Case Studies (December 2016)

Pharmacy TimesDecember 2016 Heart Health
Volume 82
Issue 12

What should these pharmacists do?


JM is a 68-year-old woman who is given a diagnosis of cellulitis on her left calf by a medical resident. JM has a medical history of hypertension, chronic obstruc- tive pulmonary disease, and heart failure, as well as a urinary tract infection (UTI) that was treated with levofloxacin 2 weeks ago. The resident asks you, the infectious diseases stewardship pharmacist, for your advice regarding empiric therapy for JM’s cellulitis, telling you that the cellulitis is associated with purulent drainage and is likely a sebaceous cyst infection. The resident drains the cyst and is considering treating JM with cephalexin 500 mg every 6 hours for 5 days.

As the pharmacist, what antibiotic course would you recommend?


TO is a 54-year-old woman who presents to your prima- ry care clinic for continued management of her insulin regimen. TO was recently given a diagnosis of type 2 diabetes, with a glycated hemoglobin concentration of 10.2%. Her insulin regimen includes insulin lispro 2 units 3 times daily taken 5 minutes before meals and in- sulin NPH 5 units before breakfast and 10 units before bed. TO brings her in glucometer, and on reviewing her finger-stick results, the resident sees all her glucose readings are in the target range except her prefasting breakfast readings, which have been consistently high (198-240 mg/dL) over the past 1 to 2 weeks. TO reports strict adherence to her insulin regimen and has not made any significant changes to her diet. The resident wants to increase TO’s insulin, but is unsure by how much. The resident consults you, the pharmacist, to help manage TO’s insulin regimen.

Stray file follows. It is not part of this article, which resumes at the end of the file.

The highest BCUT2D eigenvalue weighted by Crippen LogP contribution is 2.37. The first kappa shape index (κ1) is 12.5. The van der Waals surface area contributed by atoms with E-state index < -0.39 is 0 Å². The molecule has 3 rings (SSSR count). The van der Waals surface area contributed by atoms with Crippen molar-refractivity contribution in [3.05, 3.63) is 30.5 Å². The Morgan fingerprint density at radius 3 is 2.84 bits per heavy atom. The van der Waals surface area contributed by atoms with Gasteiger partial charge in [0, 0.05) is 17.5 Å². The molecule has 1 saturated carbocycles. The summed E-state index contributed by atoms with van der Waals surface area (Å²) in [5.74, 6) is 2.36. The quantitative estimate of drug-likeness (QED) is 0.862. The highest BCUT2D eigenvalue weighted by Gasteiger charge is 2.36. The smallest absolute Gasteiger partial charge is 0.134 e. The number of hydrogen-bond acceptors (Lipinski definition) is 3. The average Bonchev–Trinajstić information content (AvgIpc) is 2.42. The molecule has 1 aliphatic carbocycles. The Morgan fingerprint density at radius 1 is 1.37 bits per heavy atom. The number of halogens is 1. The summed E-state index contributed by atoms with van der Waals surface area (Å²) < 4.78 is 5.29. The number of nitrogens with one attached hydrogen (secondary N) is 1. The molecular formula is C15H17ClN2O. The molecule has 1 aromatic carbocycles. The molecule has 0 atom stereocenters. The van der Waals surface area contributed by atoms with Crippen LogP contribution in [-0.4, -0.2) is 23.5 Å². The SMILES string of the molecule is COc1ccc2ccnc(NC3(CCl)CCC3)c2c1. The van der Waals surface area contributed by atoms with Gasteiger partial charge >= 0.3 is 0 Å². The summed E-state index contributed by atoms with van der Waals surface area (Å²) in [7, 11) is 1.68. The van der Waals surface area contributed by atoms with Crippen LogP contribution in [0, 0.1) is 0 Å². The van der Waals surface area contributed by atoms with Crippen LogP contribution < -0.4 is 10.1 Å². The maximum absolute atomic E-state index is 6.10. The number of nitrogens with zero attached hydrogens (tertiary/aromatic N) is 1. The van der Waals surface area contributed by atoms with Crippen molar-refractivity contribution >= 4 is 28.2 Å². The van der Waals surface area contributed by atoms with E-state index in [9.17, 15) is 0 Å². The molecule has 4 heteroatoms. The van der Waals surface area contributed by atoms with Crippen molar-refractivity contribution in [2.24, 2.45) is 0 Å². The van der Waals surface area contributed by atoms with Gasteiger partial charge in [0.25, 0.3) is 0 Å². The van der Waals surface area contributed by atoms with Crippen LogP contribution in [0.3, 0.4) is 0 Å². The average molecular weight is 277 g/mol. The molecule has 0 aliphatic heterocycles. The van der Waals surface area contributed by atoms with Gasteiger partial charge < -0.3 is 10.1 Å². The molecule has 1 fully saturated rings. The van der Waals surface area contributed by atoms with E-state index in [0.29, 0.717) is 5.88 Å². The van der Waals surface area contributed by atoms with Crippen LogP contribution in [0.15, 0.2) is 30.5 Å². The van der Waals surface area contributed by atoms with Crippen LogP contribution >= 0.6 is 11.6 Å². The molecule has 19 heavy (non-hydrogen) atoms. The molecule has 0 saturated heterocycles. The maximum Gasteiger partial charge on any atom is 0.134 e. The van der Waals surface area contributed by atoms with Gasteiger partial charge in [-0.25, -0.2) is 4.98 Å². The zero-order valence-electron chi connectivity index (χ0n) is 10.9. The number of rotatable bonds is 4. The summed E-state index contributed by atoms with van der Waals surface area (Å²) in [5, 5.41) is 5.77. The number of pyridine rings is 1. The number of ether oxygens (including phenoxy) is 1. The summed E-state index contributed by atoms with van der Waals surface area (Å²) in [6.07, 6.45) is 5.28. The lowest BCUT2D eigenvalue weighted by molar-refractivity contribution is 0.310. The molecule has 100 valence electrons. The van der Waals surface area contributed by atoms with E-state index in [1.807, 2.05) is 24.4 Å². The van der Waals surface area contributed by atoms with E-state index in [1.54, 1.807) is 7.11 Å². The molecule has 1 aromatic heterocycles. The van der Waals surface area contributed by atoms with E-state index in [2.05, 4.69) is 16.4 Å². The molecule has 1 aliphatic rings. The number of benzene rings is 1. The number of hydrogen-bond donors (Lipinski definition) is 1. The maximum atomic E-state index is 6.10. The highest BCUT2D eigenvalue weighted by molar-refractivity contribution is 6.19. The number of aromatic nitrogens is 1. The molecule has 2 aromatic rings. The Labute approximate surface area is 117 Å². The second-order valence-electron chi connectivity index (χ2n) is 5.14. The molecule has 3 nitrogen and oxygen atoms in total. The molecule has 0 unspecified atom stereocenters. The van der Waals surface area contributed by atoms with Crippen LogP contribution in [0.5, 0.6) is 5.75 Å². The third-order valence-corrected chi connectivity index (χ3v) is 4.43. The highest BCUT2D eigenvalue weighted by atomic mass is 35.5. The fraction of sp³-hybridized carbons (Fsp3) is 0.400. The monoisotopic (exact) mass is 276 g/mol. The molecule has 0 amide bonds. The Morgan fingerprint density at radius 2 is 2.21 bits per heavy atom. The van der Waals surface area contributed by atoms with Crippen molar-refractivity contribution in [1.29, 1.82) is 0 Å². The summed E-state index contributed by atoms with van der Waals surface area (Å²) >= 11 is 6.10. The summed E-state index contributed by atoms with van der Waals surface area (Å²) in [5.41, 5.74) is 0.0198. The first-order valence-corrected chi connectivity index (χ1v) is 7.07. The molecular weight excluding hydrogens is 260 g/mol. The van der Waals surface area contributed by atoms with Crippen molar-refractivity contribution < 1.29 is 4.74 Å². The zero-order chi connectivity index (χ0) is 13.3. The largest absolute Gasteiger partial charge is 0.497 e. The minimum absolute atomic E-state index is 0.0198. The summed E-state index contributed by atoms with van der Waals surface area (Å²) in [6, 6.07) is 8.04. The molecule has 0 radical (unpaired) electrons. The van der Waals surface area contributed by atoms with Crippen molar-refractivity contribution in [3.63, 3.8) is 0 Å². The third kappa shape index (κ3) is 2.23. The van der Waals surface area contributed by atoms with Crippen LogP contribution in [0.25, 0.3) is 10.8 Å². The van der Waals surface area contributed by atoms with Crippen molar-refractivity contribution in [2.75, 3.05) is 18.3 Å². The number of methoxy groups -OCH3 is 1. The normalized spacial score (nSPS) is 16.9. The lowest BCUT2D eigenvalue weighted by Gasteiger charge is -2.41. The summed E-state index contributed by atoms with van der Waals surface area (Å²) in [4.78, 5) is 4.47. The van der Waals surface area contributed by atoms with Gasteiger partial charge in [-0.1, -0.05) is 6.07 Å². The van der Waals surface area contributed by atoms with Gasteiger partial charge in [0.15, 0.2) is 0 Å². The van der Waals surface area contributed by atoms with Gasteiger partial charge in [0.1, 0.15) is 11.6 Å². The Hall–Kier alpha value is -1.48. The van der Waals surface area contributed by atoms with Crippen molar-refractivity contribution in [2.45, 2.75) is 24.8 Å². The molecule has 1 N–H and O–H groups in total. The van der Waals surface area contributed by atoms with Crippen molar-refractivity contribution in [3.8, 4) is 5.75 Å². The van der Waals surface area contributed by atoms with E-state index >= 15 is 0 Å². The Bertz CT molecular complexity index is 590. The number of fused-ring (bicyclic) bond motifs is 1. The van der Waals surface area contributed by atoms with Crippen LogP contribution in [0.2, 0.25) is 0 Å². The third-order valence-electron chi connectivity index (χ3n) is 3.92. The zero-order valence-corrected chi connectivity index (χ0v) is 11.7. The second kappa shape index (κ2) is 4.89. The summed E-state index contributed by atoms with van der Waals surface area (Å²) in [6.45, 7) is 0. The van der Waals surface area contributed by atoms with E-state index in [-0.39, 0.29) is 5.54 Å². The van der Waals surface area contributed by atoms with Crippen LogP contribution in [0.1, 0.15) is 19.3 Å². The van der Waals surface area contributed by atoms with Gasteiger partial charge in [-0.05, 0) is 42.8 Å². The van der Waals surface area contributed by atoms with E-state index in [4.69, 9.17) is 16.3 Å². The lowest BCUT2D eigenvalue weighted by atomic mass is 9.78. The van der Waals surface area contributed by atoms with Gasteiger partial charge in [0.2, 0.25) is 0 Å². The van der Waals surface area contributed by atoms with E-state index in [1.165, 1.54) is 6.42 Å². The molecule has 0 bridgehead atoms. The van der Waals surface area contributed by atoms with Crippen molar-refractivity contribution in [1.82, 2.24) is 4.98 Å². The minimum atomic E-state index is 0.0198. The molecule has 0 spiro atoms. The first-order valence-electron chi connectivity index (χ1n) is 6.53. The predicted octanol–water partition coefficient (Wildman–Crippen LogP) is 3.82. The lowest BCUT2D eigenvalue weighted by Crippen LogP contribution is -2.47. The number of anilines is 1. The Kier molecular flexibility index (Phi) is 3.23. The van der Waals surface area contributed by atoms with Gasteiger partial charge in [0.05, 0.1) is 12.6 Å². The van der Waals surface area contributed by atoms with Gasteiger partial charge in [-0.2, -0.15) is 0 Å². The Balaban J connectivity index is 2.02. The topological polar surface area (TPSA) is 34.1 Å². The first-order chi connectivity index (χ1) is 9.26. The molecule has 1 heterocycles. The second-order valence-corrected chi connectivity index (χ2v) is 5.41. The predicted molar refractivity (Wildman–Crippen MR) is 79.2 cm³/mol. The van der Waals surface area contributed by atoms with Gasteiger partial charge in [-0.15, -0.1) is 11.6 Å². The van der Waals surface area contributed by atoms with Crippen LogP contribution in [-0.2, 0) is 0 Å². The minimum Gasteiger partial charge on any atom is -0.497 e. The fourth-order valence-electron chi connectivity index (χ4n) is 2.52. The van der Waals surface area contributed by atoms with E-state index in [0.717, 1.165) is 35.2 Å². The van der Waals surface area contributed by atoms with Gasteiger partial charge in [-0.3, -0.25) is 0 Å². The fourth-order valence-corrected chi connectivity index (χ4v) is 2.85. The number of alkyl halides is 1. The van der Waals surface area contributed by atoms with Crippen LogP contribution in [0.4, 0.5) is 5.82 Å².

What would you recommend regarding TO’s insulin therapy?


Case 1: Staphylococcus aureus is the most common agent causing purulent cellulitis. Consequently, when a diagnosis of purulent cellulitis is made, it is important to consider a patient’s risk factors for methicillin-resistant S aureus (MRSA), including nasal colonization, prior MRSA infection, recent hospitaliza- tion, and/or antibiotic use. Because JM has purulent cellulitis and has had re- cent exposure to an antibiotic (levofloxacin for her UTI), empiric therapy should include an antibiotic with MRSA coverage (ie, trimethoprim-sulfamethoxazole, doxycycline or minocycline, linezolid or clindamycin). As the pharmacist, you might recommend doxycycline 100 mg taken orally twice daily.

Case 2: The pharmacist should explain to the resident that it would be best to collect more information before increasing TO’s insulin dose because there are multiple reasons why she could have morning hyperglycemia. Specifically, TO could be experiencing a “Dawn phenomenon” or a “Somogyi effect.” The Dawn phenomenon occurs due to insufficient basal insulin administration overnight, and the Somogyi effect occurs because of too much basal insulin overnight, causing hypoglycemia and rebound hyperglycemia. You explain fur- ther that the way to distinguish between the 2 would be to have your patient take early-morning (2 AM to 3AM) fasting blood glucose readings via finger stick. If these blood glucose values are consistently high, the patient is likely experiencing the Dawn phenomenon. If these blood glucose readings are low, the patient is probably experiencing the Somogyi effect.

Albert Zichichi is a PharmD candidate at the University of Connecticut School of Pharmacy, Storrs, Connecticut. Dr. Coleman is professor of pharmacy practice at the University of Connecticut School of Pharmacy.

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